When PREMIUM TIMES’ reporter sought clarification on how the certificates would be obtained and what needs to be done before they are issued, Ms Juliet allayed all fears.
“You don’t need to do anything at all” she said, brimming with smile. “Just pay the money, tell us your name and wait for some hours. You don’t need to do any test at all. No test, no medical check-up, no stress, nothing. It’s very easy. And the money is not much because we have to settle so many people whom your report will go through. We will write everything and you will like it, all within two hours. Or do you want to go and join the long queue in that OPD and wait till next week?”
After a few other back-and-forth discussions, PREMIUM TIMES’ reporter agreed to pay N5,000 for the NYSC medical certificate and a sum of N2,500 was deposited. In the absence of genuine checks and verification, a fictitious name—Badmus Olasehinde—- was given. No identity card was requested for authentification.
Upon receiving the money, Ms Juliet quickly instructed this reporter to go hide somewhere outside the hospital area and return after two hours.
Two hours after the deal was struck, this reporter returned and paid the balance of the agreed fee. He was thereafter handed a stamped and duly signed medical certificate of fitness addressed to the NYSC co-ordinator. “Keep it out of sight please,” Ms Juliet warned, before saying her goodbyes.
At the hospital gate, Baba also demanded what he described in Yoruba as “consultancy fee” and quickly accepted N500.
Issued with registration number SUB/OAGH/80/VOL.IV/560, the medical report gave the PVC of this reporter as 40 per cent, blood group as O Rh ‘D’ Positive, and genotype as AS. It also claimed to have details of stool analysis, urinalysis, mantoux and chest x-ray.
“He is hereby medically fit within the limit of investigations done,” the report, signed by one medical officer named Adeoye, said.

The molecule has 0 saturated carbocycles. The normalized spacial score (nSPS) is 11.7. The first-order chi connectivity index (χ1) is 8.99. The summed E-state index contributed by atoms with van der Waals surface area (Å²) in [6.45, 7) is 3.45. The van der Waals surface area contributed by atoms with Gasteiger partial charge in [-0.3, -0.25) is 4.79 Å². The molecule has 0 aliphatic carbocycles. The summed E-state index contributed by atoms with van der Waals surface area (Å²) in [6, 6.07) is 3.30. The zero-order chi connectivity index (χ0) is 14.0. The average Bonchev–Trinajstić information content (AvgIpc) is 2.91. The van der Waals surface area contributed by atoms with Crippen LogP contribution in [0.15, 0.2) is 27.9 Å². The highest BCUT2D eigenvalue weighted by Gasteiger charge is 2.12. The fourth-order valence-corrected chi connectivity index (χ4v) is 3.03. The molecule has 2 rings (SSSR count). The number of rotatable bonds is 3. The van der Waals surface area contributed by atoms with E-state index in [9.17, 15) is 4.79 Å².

But like the name given by PREMIUM TIMES reporter, all of the claims contained in the report duly stamped by the hospital were fabricated and non-existent.
Many checks; sundry regulatory failures
Various institutions in Nigeria demand medical certificates for sundry reasons. Some job providers demand medical reports before employment, to ascertain the applicant’s medical records, especially in sensitive positions.
The certificates are sometimes required to obtain health benefits, to describe medical conditions, to make an insurance claim, for tax purposes, or for some legal procedures.
Medical certificates are also used to certify that someone is free of contagious diseases, drug addiction, mental illness, or other health complications. For instance, in the United States, aviation experts are required to possess a valid medical certificate that certifies sound health as part of the requirements for piloting an aeroplane or helicopter.
The NYSC also routinely re-deploys corps members to their states of choices, often when they present health concerns backed up with relevant certificates. The corps, however, says it is criminal for corps members to present fake documents.
Similarly, the Nigerian Medical Association (NMA), considered the largest medical association in the West African sub-region with over 40,000 members, has laid down ethical guidelines on how to check medical malpractices.
But while these provisions are there, the absence of effective implementation of regulations has created a booming market for corrupt officials in hospitals and laboratories across Nigeria. These officials, in collaboration with corrupt medical practitioners, issue certificates to people indiscriminately once the right amount of money exchange hands.